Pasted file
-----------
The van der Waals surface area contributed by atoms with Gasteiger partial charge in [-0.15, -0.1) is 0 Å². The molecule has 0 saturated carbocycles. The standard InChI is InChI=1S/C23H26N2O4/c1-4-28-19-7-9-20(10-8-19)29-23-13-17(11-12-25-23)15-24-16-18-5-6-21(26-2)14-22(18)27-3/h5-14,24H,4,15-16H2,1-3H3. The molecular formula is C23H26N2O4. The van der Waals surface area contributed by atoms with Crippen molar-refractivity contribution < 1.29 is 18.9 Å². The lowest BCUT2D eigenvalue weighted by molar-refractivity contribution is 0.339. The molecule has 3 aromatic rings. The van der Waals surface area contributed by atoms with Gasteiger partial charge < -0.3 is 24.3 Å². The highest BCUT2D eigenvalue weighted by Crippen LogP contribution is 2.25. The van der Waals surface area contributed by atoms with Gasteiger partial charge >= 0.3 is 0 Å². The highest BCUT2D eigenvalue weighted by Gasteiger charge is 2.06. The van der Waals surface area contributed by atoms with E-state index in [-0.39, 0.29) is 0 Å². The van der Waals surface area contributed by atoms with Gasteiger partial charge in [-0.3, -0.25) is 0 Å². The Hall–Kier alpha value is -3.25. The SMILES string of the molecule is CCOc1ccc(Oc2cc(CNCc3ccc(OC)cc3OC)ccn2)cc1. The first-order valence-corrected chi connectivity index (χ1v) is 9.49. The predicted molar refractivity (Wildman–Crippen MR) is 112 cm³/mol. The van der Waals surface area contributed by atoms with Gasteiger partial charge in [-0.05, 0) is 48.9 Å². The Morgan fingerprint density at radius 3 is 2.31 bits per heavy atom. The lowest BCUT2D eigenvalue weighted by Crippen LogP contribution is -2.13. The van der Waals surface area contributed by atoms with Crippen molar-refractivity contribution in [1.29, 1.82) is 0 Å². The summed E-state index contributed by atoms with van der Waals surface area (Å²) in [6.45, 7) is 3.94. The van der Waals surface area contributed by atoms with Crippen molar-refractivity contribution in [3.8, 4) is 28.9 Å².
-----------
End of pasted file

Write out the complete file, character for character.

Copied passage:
The van der Waals surface area contributed by atoms with Gasteiger partial charge in [-0.15, -0.1) is 0 Å². The molecule has 0 saturated carbocycles. The standard InChI is InChI=1S/C23H26N2O4/c1-4-28-19-7-9-20(10-8-19)29-23-13-17(11-12-25-23)15-24-16-18-5-6-21(26-2)14-22(18)27-3/h5-14,24H,4,15-16H2,1-3H3. The molecular formula is C23H26N2O4. The van der Waals surface area contributed by atoms with Crippen molar-refractivity contribution < 1.29 is 18.9 Å². The lowest BCUT2D eigenvalue weighted by molar-refractivity contribution is 0.339. The molecule has 3 aromatic rings. The van der Waals surface area contributed by atoms with Gasteiger partial charge < -0.3 is 24.3 Å². The highest BCUT2D eigenvalue weighted by Crippen LogP contribution is 2.25. The van der Waals surface area contributed by atoms with Gasteiger partial charge >= 0.3 is 0 Å². The highest BCUT2D eigenvalue weighted by Gasteiger charge is 2.06. The van der Waals surface area contributed by atoms with E-state index in [-0.39, 0.29) is 0 Å². The van der Waals surface area contributed by atoms with Gasteiger partial charge in [-0.3, -0.25) is 0 Å². The Hall–Kier alpha value is -3.25. The SMILES string of the molecule is CCOc1ccc(Oc2cc(CNCc3ccc(OC)cc3OC)ccn2)cc1. The first-order valence-corrected chi connectivity index (χ1v) is 9.49. The predicted molar refractivity (Wildman–Crippen MR) is 112 cm³/mol. The van der Waals surface area contributed by atoms with Gasteiger partial charge in [-0.05, 0) is 48.9 Å². The Morgan fingerprint density at radius 3 is 2.31 bits per heavy atom. The lowest BCUT2D eigenvalue weighted by Crippen LogP contribution is -2.13. The van der Waals surface area contributed by atoms with Crippen molar-refractivity contribution in [1.29, 1.82) is 0 Å². The summed E-state index contributed by atoms with van der Waals surface area (Å²) in [6.45, 7) is 3.94. The van der Waals surface area contributed by atoms with Crippen molar-refractivity contribution in [3.8, 4) is 28.9 Å².